Pregnancy may open a window of vulnerability for developing binge eating disorder, especially for women from lower socio-economic situations, according to a study from the University of North Carolina at Chapel Hill researchers and colleagues in Norway.
In a long-term study of 100,000 pregnant Norwegian women, the researchers saw an unexpected increase in new incidences of binge eating disorder that began during pregnancy.
The research is the largest population-based study of eating disorders during pregnancy.
Previously, small clinical studies had suggested that often eating disorders go into remission during pregnancy, just as some pregnant women spontaneously quit smoking cigarettes.
“We need to be very vigilant across the socioeconomic spectrum to screen for the development of disordered eating during pregnancy. It’s very important that all women receive adequate prenatal care that includes nutritional support,” said Dr. Cynthia M. Bulik, lead study author and William R. and Jeanne H. Jordan Distinguished Professor of eating disorders in the department of psychiatry at the UNC School of Medicine and the department of nutrition in the UNC School of Public Health.
The findings were published in the August 2007 issue of Psychological Medicine. The research was supported by grants from the National Institutes of Health.
Binge eating differs from the normal cravings that pregnant women often report, Bulik explained. People with binge eating disorder regularly consume large amounts of food in a set period of time and report feeling out-of-control during the episode.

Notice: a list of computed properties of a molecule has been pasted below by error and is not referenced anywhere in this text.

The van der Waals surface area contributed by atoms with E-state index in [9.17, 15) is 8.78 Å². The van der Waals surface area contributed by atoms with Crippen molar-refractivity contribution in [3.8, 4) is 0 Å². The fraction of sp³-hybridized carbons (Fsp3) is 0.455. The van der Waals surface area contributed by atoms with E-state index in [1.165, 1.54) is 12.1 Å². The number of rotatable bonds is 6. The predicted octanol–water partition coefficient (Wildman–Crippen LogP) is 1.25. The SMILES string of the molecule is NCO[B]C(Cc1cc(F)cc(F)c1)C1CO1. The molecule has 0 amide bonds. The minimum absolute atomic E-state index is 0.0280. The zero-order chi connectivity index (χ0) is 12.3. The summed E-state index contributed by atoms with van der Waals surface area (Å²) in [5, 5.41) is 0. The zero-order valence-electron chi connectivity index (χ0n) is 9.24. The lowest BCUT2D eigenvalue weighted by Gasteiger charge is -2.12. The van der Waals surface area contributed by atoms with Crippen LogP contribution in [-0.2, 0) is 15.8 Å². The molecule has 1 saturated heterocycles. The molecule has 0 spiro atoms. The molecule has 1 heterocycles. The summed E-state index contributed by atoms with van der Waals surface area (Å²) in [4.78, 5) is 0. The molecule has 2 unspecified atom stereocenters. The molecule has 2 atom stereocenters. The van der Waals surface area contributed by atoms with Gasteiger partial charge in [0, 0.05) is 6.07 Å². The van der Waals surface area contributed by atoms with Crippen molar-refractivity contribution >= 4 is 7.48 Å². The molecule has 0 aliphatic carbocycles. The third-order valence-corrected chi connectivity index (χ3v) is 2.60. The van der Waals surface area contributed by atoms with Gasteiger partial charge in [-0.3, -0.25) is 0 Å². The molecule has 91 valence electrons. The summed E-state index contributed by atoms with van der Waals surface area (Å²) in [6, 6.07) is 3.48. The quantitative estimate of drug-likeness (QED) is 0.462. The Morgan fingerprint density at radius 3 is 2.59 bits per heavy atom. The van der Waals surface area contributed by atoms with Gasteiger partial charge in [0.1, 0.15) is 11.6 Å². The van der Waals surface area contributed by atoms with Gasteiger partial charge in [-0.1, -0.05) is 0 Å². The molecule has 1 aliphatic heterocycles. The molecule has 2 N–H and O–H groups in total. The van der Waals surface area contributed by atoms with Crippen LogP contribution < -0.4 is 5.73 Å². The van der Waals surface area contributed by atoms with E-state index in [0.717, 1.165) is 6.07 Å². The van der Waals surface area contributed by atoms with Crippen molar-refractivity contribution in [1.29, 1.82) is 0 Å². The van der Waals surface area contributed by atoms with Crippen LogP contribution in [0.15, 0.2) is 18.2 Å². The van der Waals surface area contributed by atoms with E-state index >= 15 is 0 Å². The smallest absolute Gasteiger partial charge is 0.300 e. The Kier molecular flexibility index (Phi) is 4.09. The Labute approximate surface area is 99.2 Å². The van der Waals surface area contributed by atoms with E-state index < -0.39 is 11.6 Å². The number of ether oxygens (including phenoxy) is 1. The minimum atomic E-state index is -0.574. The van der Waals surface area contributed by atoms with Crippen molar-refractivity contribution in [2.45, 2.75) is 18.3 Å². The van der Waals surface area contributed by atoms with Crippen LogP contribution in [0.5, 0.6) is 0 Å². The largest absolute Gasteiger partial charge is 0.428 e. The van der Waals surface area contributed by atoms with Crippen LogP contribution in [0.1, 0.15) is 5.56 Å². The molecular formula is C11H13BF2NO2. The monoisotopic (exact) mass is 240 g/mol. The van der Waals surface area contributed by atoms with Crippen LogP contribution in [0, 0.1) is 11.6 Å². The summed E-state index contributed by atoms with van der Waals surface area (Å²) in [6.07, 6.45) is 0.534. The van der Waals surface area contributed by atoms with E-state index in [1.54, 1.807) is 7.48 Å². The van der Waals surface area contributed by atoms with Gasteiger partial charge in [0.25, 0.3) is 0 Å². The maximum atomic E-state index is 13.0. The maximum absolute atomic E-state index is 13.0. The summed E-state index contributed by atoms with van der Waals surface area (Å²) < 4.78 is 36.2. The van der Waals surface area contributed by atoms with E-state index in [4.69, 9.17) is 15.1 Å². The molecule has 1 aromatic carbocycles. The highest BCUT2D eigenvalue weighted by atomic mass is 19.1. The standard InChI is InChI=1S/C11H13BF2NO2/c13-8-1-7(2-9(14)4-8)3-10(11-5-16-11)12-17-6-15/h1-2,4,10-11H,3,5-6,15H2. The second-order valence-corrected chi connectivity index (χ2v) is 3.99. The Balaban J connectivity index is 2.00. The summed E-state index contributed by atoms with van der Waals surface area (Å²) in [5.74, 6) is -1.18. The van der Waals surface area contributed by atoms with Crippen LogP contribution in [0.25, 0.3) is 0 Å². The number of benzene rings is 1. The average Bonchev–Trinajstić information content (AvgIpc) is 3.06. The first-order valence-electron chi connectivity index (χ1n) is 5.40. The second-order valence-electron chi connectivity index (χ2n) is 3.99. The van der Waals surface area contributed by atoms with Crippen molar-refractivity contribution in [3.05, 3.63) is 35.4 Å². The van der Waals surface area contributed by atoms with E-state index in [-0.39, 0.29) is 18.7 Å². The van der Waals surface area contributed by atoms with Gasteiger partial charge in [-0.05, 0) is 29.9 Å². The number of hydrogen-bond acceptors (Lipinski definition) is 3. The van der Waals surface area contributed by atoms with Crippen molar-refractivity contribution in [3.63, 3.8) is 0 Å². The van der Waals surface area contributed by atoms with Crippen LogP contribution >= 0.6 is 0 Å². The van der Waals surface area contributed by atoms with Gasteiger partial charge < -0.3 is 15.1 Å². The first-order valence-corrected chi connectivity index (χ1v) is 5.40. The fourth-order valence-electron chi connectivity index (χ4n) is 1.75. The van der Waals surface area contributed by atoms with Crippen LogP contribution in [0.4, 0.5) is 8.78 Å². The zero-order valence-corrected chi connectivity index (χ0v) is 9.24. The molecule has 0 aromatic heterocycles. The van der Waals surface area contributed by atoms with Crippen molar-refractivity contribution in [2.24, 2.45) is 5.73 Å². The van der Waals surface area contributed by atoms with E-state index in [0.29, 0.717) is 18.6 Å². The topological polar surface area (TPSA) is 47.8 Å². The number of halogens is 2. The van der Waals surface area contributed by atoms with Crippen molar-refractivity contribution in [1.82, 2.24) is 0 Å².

The disorder differs from bulimia nervosa in that sufferers don’t engage in purging, such as using vomiting or laxatives.
In addition to contributing to weight gain and obesity, binge eating disorder is also associated with health problems such as anxiety and depression, insomnia, and chronic pain.
In the study, for women who already had the disorder, continuation of symptoms during pregnancy was more common than remission, the researchers found. New cases were more likely than other eating disorders to develop during pregnancy. Lower education and lower minimum combined income was associated with new onset cases of binge eating disorders.
The researchers will follow the impact of eating disorders, especially binge eating, on the women and their children over time. They want to find out, for instance, if fluctuating nutrients during gestation have impact on children’s birth weight, development and childhood and adolescent eating and weight patterns.
“We have this group of women that we need to study intensively to find out the impact of binge eating on offspring. We didn’t know these women existed before,” Bulik said.
Other UNC-Chapel Hill authors include biostatistician Ann Von Holle; Dr. Robert Hamer, a professor in the department of psychiatry; Dr. Anna Maria Siega-Riz, associate professor in the departments of nutrition and epidemiology; and Dr. Patrick F. Sullivan, professor in the departments of psychiatry and genetics.
Co-authors at the Norwegian Institute of Public Health in Norway are Drs. Cecilie Knoph Berg, Leila Torgersen, Per Magnus, Camilla Stoltenberg and Ted Reichborn-Kjennerud, who is also affiliated with the University of Oslo, Norway.
Source: University of North Carolina at Chapel Hill School of Medicine